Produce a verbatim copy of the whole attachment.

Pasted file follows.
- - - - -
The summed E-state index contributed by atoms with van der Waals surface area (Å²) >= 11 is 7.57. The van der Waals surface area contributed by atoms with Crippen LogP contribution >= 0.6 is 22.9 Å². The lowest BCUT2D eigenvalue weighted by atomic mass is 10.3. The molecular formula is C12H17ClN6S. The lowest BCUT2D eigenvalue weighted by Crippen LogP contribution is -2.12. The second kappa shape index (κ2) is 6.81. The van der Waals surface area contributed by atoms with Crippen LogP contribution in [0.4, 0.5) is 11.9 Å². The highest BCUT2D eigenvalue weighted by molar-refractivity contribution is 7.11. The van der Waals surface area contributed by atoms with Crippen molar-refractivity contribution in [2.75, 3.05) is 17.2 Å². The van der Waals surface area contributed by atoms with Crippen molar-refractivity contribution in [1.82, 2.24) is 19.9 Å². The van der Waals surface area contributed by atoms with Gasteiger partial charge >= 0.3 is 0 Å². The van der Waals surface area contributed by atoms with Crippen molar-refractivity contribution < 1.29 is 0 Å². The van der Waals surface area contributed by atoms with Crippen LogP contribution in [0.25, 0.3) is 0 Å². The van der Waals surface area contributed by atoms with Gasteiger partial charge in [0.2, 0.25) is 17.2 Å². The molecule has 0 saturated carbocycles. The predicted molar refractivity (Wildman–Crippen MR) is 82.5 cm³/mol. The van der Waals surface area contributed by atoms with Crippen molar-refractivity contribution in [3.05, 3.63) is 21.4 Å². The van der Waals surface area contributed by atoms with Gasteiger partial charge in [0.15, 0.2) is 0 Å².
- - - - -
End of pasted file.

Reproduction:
The summed E-state index contributed by atoms with van der Waals surface area (Å²) >= 11 is 7.57. The van der Waals surface area contributed by atoms with Crippen LogP contribution >= 0.6 is 22.9 Å². The lowest BCUT2D eigenvalue weighted by atomic mass is 10.3. The molecular formula is C12H17ClN6S. The lowest BCUT2D eigenvalue weighted by Crippen LogP contribution is -2.12. The second kappa shape index (κ2) is 6.81. The van der Waals surface area contributed by atoms with Crippen LogP contribution in [0.4, 0.5) is 11.9 Å². The highest BCUT2D eigenvalue weighted by molar-refractivity contribution is 7.11. The van der Waals surface area contributed by atoms with Crippen molar-refractivity contribution in [2.75, 3.05) is 17.2 Å². The van der Waals surface area contributed by atoms with Crippen molar-refractivity contribution in [1.82, 2.24) is 19.9 Å². The van der Waals surface area contributed by atoms with Gasteiger partial charge >= 0.3 is 0 Å². The van der Waals surface area contributed by atoms with Crippen molar-refractivity contribution < 1.29 is 0 Å². The van der Waals surface area contributed by atoms with Crippen LogP contribution in [0.25, 0.3) is 0 Å². The van der Waals surface area contributed by atoms with Gasteiger partial charge in [0.2, 0.25) is 17.2 Å². The molecule has 0 saturated carbocycles. The predicted molar refractivity (Wildman–Crippen MR) is 82.5 cm³/mol. The van der Waals surface area contributed by atoms with Crippen molar-refractivity contribution in [3.05, 3.63) is 21.4 Å². The van der Waals surface area contributed by atoms with Gasteiger partial charge in [0.15, 0.2) is 0 Å².